Then the camera picked up the figure of the Priman as he popped into view from inside the building. There was a moment of shocked silence inside the spaceship.

Then three things happened at once.

Somebody snarled, “Get that rat!” There was a flash from a high-powered rifle and the resultant explosion of the bullet against the front of the UN building, too high to do any damage. There was the leap of the startled Priman backward through the door.

Grimes jumped to the communication panel and grabbed a handset. “Stop that firing. Fall in for inspection of firearms immediately. Lieutenant Ramsey, conduct the inspection. Place the man who fired that round in confinement. Lieutenant Fuqua, position your gunners and give orders to fire only at my command.”

He threw the handset back in its place and then grabbed it again immediately. “Start scanning the area with the TV camera. Get off that body. There’s nothing new there.”

“The mayor’s on again,” the radio operator broke in.

Grimes switched handsets and growled his greeting.

“Captain Grimes,” the undulating voice said excitedly. “I have just received a call from the airfield. It seems that one of our citizens was fired upon. We cannot allow that kind of….”

“You’ll allow anything that you can’t help. One of my men is dead. I can’t allow that either, but what can I do about it?” He caught the anxious expression on Dr. Johnson’s face and calmed down somewhat. “I’m sorry, Mister, about the firing. The man is being punished. What did your citizen report? Did he do anything?”

“He did nothing. The Terranian entered the building without first reporting to the sanitation chambers. We will resist this sort of thing to our utmost, Captain.”

“All right, you’ve said that before. I’ve got nothing against you, Mister—at least, nothing that I can prove, but if I don’t get to the bottom of this trouble you’ll soon find yourself putting up the most futile resistance in solar history. Now listen to me. Get everybody out of the UN building. What we’re looking for must be right there. That may not be the only place, but it’ll do for a starter.”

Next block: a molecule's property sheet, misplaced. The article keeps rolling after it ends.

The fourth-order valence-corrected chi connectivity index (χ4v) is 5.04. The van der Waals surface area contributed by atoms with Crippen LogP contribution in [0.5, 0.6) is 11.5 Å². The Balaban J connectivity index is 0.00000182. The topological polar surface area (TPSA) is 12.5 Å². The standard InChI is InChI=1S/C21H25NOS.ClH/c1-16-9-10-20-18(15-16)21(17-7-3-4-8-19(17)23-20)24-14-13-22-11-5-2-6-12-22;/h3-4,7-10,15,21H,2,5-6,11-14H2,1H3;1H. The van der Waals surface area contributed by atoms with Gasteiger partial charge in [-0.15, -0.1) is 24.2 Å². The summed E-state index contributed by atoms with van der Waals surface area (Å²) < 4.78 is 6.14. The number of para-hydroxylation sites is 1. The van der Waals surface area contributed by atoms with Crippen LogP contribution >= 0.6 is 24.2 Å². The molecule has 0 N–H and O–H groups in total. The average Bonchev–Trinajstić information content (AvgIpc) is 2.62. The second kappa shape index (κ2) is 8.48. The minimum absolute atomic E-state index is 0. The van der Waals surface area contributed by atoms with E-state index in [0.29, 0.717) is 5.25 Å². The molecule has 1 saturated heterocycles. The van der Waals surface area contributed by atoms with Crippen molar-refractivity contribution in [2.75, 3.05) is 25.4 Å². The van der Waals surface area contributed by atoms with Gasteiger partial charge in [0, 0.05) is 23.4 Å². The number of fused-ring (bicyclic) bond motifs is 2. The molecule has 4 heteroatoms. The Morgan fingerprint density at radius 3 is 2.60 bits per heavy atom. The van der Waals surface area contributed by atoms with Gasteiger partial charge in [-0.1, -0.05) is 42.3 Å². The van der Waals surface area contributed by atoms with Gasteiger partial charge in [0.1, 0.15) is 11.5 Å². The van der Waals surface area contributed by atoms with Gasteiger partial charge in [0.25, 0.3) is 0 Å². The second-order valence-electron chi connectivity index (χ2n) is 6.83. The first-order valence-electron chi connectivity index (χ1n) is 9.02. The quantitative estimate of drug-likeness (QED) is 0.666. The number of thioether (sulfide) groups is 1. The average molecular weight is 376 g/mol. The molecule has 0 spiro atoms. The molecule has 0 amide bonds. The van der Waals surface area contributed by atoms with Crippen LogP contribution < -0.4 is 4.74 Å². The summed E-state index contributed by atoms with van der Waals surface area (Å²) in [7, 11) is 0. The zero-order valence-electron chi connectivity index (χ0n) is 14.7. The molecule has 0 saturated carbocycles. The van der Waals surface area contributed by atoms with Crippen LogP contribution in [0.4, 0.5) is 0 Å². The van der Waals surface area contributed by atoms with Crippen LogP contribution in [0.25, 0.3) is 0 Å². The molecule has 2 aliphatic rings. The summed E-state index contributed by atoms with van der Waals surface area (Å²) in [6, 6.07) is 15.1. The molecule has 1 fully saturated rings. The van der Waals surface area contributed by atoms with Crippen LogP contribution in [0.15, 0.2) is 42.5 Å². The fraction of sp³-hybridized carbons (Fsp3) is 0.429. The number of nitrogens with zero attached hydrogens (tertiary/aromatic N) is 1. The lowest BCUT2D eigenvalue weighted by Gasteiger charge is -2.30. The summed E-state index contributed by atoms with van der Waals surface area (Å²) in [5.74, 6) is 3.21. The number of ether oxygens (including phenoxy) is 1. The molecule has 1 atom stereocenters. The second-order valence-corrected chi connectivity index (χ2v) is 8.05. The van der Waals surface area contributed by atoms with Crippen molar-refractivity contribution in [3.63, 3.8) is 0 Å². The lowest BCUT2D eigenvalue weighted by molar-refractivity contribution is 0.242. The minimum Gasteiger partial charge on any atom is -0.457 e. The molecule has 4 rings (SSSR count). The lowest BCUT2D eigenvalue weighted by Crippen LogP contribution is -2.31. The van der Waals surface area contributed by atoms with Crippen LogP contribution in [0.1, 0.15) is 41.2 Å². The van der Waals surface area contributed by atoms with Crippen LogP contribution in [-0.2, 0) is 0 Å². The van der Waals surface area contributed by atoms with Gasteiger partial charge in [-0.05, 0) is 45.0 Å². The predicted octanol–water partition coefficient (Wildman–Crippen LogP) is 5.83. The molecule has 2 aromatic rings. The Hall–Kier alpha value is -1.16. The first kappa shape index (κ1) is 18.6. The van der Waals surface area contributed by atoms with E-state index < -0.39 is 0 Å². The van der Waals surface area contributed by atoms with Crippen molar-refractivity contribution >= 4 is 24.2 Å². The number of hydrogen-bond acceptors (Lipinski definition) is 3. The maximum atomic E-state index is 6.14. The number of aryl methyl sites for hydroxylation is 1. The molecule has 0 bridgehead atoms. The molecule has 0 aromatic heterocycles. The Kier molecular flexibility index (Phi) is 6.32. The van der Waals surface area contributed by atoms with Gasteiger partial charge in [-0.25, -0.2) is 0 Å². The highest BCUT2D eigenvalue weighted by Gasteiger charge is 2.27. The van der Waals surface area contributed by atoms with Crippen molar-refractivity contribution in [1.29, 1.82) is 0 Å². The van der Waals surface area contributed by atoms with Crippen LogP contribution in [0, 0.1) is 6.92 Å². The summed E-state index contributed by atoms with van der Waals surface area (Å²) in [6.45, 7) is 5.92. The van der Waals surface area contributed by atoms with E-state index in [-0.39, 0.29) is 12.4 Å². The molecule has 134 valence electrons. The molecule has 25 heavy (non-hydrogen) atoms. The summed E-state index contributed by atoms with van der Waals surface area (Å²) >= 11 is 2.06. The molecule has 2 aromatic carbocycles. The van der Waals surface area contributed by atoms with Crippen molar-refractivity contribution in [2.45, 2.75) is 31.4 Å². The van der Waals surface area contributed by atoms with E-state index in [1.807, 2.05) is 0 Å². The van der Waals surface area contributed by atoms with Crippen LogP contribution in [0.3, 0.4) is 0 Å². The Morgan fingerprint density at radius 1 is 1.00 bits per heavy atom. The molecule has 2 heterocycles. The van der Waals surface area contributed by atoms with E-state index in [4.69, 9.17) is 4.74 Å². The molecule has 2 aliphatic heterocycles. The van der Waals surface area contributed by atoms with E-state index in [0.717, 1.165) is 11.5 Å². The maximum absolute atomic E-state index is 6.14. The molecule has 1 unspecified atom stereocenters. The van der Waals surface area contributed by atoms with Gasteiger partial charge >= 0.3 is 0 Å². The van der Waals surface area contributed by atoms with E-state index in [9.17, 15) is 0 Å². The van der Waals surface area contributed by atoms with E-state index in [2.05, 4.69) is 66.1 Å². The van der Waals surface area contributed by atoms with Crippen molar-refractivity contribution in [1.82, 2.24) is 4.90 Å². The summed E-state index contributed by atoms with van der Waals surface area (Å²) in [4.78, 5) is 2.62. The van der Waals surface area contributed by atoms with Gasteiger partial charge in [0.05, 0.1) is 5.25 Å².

“I will have the building vacated, Captain. Will you please observe the sanitation procedure? We must not have any germ diseases transmitted on Primus.”

“If we pollute you we’ll cure you. Quit worrying about it. Do as I tell you.”

There was no reply. The transmission went dead. Grimes watched the TV screen which again showed the UN building. After a while three Primans scurried through the door and ran toward the city, not even glancing at the crumpled figure of the navigator.

Grimes turned to Dr. Johnson, about to suggest that he name another man for the outside job when he noticed Bill Manson calmly adjusting the receiver-transmitter over his shoulder. He had already selected several items from the Mars kit spread out on the floor, and had slipped them into a plastic case strapped above one knee.

“All right, Manson; you win,” Grimes said gratefully. “But take it easy. There’s no hurry. Examine everything inside that lobby before you take two steps away from the door. Better yet, stay outside for a while. He might have picked up some poison before he went in.”

“I’ll do my best, Captain. Don’t worry, I’ll be back. Remember, I’m the boy who’s getting married next June.”

The captain said nothing. He felt he was hitting a new low now—sending Manson out. Still it was the only sensible thing to do.

What good would it do for him to be out there convulsing on the ground? Who could take over and run the ship any better if he did sacrifice himself?

He snapped out of it and concentrated on watching the engineer’s figure retreating down the long Priman airstrip.

Except for the insignificant fungus growing out of the cracks, there was nothing of interest between the spaceship and the buildings and Manson hardly paused until he was opposite Lerner’s body.

“Don’t touch him,” Grimes ordered. “We’ll look at him later if possible. And stand around for a while before you go any further. Is there anything peculiar at all? Any small animal life? Any strange smells?”

“Just this stinking atmosphere. I don’t see a thing, sir. There’s no doubt that Lerner’s dead.”